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Nine different types of multiverses in fiction

Updated: Jul 4

It’s a multiverse of multiverses!

Lately, the multiverse has appeared everywhere in science-fiction and fantasy stories. This spike in popularity may be attributed to Marvel movies, which had to develop new ways to engage the audience after the end of MCU’s phase three.

Surely, there’s more to the multiverse than Marvel.

In physics, theoretical physicist Brian Greene categorized nine types of multiverses that are theoretically viable based on their characteristics and mechanism of creation. You heard that right, NINE types of multiverses.

I bet you thought the multiverse was only one, am I right?

Based on Greene’s list, I came up with nine types of multiverses for the fiction genre—not always with impeccable physics to back them up, but fun nonetheless.

This is the science (and fantasy) of fiction.

I might spoil some of those stories for you, so tread lightly.

1. The quilted multiverse

The universe is big, right? Like, really big. And we can only see a fraction of it because light, as we all know, travels with a finite speed.

What if the universe is infinite? Then it is perfectly possible it might contain several copies of our observable universe so distant from each other that we may never contact or interact with them. For all purposes, those are parallel universes. That is, they are existing realities that we cannot observe.

Think of a galaxy far, far away, similar to ours, but different enough. You know where I’m going with this, and I bet you never thought of Star Wars as a multiverse story, am I right?

2. The brane multiverse

This type of multiverse is the one I think people most associate with parallel reality.

Every different reality is framed as a brane, and the multiverse is a collection of these multidimensional sheets of space-time, kinda like a book in which each page is a different brane.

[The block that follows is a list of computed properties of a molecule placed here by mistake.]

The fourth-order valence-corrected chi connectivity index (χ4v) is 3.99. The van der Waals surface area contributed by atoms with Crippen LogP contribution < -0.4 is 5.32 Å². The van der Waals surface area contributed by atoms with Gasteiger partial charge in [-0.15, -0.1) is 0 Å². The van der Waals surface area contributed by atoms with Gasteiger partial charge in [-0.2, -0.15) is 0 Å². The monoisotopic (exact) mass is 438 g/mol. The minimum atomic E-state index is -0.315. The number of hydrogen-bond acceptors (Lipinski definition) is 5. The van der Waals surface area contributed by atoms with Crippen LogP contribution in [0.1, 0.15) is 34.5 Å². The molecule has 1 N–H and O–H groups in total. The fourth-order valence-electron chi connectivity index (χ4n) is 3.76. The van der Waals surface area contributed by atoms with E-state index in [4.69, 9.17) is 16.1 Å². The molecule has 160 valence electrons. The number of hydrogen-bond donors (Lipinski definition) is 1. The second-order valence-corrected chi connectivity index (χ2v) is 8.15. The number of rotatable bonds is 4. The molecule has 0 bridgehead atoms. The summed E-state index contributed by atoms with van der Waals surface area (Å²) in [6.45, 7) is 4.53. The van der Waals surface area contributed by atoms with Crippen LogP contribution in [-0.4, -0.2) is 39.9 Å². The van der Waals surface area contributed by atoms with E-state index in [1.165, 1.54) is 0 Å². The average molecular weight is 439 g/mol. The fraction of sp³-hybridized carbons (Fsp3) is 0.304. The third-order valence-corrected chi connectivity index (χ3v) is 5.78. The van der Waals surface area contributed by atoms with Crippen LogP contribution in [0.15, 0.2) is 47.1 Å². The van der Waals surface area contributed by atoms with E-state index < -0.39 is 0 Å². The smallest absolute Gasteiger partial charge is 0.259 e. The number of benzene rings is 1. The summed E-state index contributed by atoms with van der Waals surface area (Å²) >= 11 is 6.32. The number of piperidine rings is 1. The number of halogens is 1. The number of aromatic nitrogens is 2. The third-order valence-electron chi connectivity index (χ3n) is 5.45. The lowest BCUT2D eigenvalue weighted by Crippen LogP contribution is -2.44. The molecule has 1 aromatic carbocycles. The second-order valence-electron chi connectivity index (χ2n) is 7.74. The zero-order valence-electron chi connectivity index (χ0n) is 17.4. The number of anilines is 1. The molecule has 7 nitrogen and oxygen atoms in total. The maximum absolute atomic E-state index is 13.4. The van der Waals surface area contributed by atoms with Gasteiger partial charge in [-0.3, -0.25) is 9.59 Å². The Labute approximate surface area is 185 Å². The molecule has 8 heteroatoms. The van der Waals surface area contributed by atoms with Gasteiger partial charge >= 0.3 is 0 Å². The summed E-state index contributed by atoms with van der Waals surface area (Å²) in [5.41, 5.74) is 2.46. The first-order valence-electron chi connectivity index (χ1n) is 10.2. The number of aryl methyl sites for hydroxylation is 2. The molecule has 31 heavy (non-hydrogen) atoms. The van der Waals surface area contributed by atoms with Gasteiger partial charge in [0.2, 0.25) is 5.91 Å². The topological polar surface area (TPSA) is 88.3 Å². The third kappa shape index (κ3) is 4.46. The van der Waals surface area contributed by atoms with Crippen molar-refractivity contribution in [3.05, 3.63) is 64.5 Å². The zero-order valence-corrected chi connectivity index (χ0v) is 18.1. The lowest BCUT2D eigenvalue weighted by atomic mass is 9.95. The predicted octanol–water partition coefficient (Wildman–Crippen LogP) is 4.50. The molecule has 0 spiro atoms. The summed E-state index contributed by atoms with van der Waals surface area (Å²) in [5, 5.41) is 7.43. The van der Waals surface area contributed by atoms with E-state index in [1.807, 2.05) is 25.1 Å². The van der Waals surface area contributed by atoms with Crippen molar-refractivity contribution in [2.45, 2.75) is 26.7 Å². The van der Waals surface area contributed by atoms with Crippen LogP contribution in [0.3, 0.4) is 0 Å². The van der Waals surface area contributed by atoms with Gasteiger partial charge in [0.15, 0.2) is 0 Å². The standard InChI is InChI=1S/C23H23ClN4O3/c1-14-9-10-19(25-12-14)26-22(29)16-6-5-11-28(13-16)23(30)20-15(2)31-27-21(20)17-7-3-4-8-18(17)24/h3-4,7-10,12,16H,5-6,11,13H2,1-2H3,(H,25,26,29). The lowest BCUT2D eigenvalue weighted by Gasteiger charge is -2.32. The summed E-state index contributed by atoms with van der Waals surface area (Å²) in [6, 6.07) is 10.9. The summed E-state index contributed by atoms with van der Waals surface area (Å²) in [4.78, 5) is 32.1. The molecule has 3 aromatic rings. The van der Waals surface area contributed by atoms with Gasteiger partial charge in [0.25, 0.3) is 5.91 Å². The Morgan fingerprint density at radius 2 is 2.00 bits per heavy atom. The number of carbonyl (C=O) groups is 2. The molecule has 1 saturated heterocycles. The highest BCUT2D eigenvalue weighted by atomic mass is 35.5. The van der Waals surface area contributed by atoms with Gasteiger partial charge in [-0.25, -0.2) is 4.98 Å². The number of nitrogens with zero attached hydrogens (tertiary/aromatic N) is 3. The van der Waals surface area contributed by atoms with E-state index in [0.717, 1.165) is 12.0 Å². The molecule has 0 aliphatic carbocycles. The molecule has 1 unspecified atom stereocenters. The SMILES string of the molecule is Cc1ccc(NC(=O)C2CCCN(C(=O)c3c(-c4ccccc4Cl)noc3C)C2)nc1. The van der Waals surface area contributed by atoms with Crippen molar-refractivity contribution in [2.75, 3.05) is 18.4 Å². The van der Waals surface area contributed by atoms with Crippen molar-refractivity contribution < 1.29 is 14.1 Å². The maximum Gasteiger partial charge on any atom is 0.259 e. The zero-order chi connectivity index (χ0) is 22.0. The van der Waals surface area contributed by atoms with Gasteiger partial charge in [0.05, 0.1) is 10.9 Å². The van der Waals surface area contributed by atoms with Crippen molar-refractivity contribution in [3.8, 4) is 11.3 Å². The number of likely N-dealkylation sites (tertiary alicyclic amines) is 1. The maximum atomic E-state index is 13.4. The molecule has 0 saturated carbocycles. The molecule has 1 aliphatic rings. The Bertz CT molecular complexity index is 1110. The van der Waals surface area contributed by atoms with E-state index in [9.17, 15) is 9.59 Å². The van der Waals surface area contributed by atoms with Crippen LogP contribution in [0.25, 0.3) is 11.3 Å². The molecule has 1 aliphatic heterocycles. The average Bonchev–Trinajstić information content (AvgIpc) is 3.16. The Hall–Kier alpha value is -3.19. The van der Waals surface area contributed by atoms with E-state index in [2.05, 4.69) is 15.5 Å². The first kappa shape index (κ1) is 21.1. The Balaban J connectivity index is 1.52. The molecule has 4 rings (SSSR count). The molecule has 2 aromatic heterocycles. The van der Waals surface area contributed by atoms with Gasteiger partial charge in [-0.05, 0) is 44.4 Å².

In theory, those branes can interact with each other through gravity and quantum effects, and eventually, they touch. When they collide, a big cosmic event happens, like a big-bang type of explosion, a black hole is created, a portal to another reality opens, and so on.

Great examples of this type of multiverse in fiction are Jet Li’s movie The One and the fun recent release by John Scalzi, The Kaiju Preservation Society.

The One (2001)

3. The cyclic multiverse

As the name suggests, this theory comes from the hypothesis that when a universe dies, another is born. So the multiverse in question is a succession of universes with finite lifetimes, never existing simultaneously, and they only interact through a singularity that divides them apart.

Any time an almighty character extinguishes a universe to create a new one, it resets the cycle.

I’m about to give examples, but be aware of huge SPOILERS.

For the anime fans out there, when Shinji erases his timeline to build a new reality in Neon Genesis Evangelion, he is ending a whole timeline and restarting a new universe.

If you are not that into anime, I’ve got you covered. At the very end of Isaac Asimov’s The Last Question, the AI learns how to reverse entropy and restarts the universe. It is reportedly Asimov’s favorite story he ever wrote.

4. The quantum multiverse

In the subatomic domain, a quantum system is described by superposed states of possible measures. It’s ok if you didn’t understand a single word in the last sentence. Fortunately, Erwin Schrödinger came up with a pretty neat (and famous) analogy to this super technical fact.

You’ve probably heard of Schrödinger’s cat, who’s at the same time dead and alive inside a closed box with a fragile flask of poison. In the usual interpretation of quantum mechanics, you decide the cat’s fate once you open the box. It will be either alive or dead (hopefully alive!). There’s no other option.

But what if the time you open the box, reality splits into two? One where the cat is alive, and another where the cat is dead?